Hāʻena State Park
Haena kalo

Hāʻena State Park

2/26/19: Haena State Park, as well as, the Kalalau trail remain closed indefinitely. Please see below for more details.

Hours Daily During Daylight Hours
Entrance Fee None

 

 

 

Reopening of Hā’ena and Nāpali Coast State Parks Set for June 2019 – New Reservation System

Barring bad weather or unforeseen delays in repairs or new management implementation, Hā’ena State Park and the Kalalau Trail in the Nāpali Coast State Wilderness Park will reopen to visitors in early-to-mid June 2019.  The official reopening date will be announced in May.

The parks have been closed since last April’s devastating flooding which wiped out park infrastructure and caused multiple landslides along the Kalalau Trail.  Repairs and new improvements are continuing and are anticipated to be completed in early June.  

In accordance with a park master plan and an Environmental Impact Statement adopted in 2018 (see links below), improvements installed to replace damaged ones will support a new management paradigm which includes reduced parking and visitor limits.  This is an effort to decrease the impacts to park resources, mitigate the crushing effects of over-tourism on the adjacent rural community, and enhance visitor experience’s.  

The new advance reservation system will be available prior to the park reopening and will coincide with a new county-supported shuttle system. It will allow visitors, with reservations, to access the park without contributing to the traffic and parking woes that have plagued the region for years. Limited parking reservations will also be available, with a new fee system in place. Hawai‘i residents are not subject to the new fees.

Alan Carpenter, Assistant Administrator for the DLNR Division of State Parks explained, “For permitted overnight campers along the Kalalau Trail, the reservation system will function as it always has, and those with permits to camp will NOT be subject to the visitor limits. However, under the new management scheme, overnight visitors to the Napali Coast State Wilderness Park will not be able to leave their vehicles at Hā’ena State Park. They will need to take the shuttle or arrange for other transportation to the trailhead. The Kalalau camping reservation system will be re-activated once the opening date is finalized.”

State Parks maintenance crews have been working over the past few months to stabilize and clear any locations on the Kalalau Trail damaged or impacted by landslides. Since February a volunteer group, the Friends of the Kalalau Trail have conducted twice monthly work days to clear and repair the trail from its beginning at Ke’e Beach to Hanakapiai Stream, which is the first two miles of the trail and the only section that is open without having to get an overnight permit.

Once the parks reopen visitors can expect construction delays on Kūhiō Highway as bridges will still be under repair. The highway is the only way into the area. There will also be new no- parking zones established and enforced outside of the park. Visitors should purchase both their park reservations and a seat on the new shuttle to assure the most efficient and stress-free  visit. 

State Parks Administrator Curt Cottrell said, “We appreciate and encourage patience as we establish this new system of park access, transportation, and management to mitigate the impacts of traffic on Kauai’s north shore and to make the park experience more enjoyable for residents and visitors alike.”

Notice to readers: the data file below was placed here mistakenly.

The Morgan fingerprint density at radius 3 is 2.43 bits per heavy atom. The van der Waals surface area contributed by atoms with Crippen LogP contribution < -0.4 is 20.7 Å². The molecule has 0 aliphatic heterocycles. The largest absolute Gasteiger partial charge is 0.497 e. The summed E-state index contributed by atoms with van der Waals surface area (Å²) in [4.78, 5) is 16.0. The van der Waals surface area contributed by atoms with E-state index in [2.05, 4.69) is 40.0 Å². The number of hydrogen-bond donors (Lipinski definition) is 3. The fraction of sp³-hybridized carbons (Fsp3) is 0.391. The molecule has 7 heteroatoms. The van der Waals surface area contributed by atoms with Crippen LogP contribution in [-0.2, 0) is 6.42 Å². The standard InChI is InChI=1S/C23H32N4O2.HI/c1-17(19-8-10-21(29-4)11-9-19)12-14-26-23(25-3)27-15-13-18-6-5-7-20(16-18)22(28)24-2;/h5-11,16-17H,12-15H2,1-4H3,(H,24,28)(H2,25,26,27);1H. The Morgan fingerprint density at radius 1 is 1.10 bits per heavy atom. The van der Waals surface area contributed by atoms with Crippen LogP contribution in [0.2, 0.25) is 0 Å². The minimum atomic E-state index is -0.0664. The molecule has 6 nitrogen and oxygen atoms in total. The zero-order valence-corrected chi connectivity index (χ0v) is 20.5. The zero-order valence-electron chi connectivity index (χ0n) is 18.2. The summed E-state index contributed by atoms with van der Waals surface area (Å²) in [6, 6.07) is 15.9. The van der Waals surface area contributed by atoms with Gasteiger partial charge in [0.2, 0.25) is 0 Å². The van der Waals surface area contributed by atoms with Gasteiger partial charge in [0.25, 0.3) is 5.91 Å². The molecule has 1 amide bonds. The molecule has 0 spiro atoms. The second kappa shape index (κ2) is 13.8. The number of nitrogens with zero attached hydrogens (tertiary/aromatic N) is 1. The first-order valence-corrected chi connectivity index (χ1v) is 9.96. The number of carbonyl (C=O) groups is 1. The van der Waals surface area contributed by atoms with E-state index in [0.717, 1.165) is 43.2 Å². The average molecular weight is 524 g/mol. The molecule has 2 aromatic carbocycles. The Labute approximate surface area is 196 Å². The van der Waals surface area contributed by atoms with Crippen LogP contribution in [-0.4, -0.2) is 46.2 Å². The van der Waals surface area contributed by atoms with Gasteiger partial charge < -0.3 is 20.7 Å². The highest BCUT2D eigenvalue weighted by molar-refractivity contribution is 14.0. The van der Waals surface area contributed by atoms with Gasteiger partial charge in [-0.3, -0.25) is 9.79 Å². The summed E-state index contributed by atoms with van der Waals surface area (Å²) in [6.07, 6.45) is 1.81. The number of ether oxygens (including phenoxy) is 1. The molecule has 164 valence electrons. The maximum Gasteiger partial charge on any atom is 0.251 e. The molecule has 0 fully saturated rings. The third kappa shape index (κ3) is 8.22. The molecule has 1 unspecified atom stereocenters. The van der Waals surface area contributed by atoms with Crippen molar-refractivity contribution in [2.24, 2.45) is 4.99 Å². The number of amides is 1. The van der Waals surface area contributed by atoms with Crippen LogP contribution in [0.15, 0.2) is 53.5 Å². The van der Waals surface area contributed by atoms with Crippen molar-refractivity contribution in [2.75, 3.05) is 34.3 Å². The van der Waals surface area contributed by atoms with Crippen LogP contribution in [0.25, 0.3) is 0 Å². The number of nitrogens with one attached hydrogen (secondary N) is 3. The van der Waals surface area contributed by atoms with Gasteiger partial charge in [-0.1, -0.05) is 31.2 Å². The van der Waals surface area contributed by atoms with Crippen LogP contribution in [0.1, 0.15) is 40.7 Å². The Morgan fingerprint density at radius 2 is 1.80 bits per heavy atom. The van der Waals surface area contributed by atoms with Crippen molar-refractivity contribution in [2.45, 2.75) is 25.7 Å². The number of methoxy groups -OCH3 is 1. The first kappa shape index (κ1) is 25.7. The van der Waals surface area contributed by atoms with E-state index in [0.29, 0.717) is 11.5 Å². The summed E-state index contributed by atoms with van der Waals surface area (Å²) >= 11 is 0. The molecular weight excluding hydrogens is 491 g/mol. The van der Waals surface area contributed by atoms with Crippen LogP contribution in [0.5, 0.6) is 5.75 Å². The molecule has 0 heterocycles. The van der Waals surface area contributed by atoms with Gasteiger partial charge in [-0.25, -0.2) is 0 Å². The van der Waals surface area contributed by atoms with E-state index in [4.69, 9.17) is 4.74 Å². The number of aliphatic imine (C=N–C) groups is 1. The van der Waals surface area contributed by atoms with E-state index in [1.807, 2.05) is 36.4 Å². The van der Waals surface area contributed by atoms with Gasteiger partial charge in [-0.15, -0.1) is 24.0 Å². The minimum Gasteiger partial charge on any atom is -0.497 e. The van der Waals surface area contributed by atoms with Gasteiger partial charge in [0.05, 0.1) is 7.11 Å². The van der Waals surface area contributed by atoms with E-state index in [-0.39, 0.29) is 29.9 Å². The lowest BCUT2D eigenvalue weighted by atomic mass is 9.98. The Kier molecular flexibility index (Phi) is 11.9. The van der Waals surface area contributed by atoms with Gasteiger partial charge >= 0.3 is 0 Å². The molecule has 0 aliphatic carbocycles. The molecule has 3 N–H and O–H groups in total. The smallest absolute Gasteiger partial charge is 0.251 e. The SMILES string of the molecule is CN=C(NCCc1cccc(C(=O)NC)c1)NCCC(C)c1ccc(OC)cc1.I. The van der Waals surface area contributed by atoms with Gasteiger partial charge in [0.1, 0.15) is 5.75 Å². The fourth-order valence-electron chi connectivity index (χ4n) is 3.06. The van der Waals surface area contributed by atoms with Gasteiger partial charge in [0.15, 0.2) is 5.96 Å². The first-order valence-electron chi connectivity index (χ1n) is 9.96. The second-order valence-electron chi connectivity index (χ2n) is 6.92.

Floods of April 2018

In April  2018, the Island of Kauaʻi experienced unprecedented rainfall with some locations topping 50 inches in two days.  The North Shore region, from Hanalei to Napali,  was particularly hit hard causing expansive flooding.  Multiple landslides along the coastal Kuhiō Highway forced closure of the route accessing the rural community and parks beyond Hanalei.  Kuhiō highway is being repaired and is not expected to reopen until mid-2019.  Repairs and upgrades to make Hāʻena State Park more resilient to future floods, as well as, to address public safety and accessibility issues, began in late-2018.  A replacement parking lot will be installed with a revised entry to accommodate a long-envisioned shuttle stop. This is an integral part of a desired transportation scheme to alleviate north shore traffic, and is supported by the recently completed Hāʻena State Park Master Plan (click link for download or see below for other downloads).  Both the improvements and new management scheme, including visitor limits, will be in place prior to the reopening of the park sometime in mid-to-late 2019.

Both parks remain closed indefinitely.

Hāʻena State Park Master Plan/EIS Documents

5/18 – State Parks and their Planning Consultant, in collaboration with the Ha’ena State Park Community Advisory Committee, have worked diligently to modify the proposed park master plan and Environmental Impact Statement (EIS) following community input on the draft EIS.  Community feedback was received at a public meeting and a subsequent open house, and the plan has been scaled back to lessen the development footprint in the park, while addressing critical infrastructure as well as vehicle and pedestrian access and overcrowding, a major  concern for residents.

The Hāʻena State Plan Final Environmental Impact Statement was accepted by Governor Ige on June 25 2018, and the Hāʻena State Park Master Plan was  approved by DLNR Charperson Suzanne Case on August 13, 2018 on behalf of the Board of Land and Natural Resources:

Exhibit 1: Ha‘ena State Park Master Plan Final Report (33 mb)

Exhibit 2: Ha‘ena State Park Master Plan Final Environmental Impact Statement (97 mb)

Exhibit 3: Ha’ena State Park Master Plan Draft Appendices (33 mb) 

Exhibit 4: Ha’ena State Park Master Plan Background Research and Analysis (95 mb)

 

Additional Reference Documents:

Master Plan (Graphic, 3.3 mb)

Master Plan Executive Summary (text, 172 kb)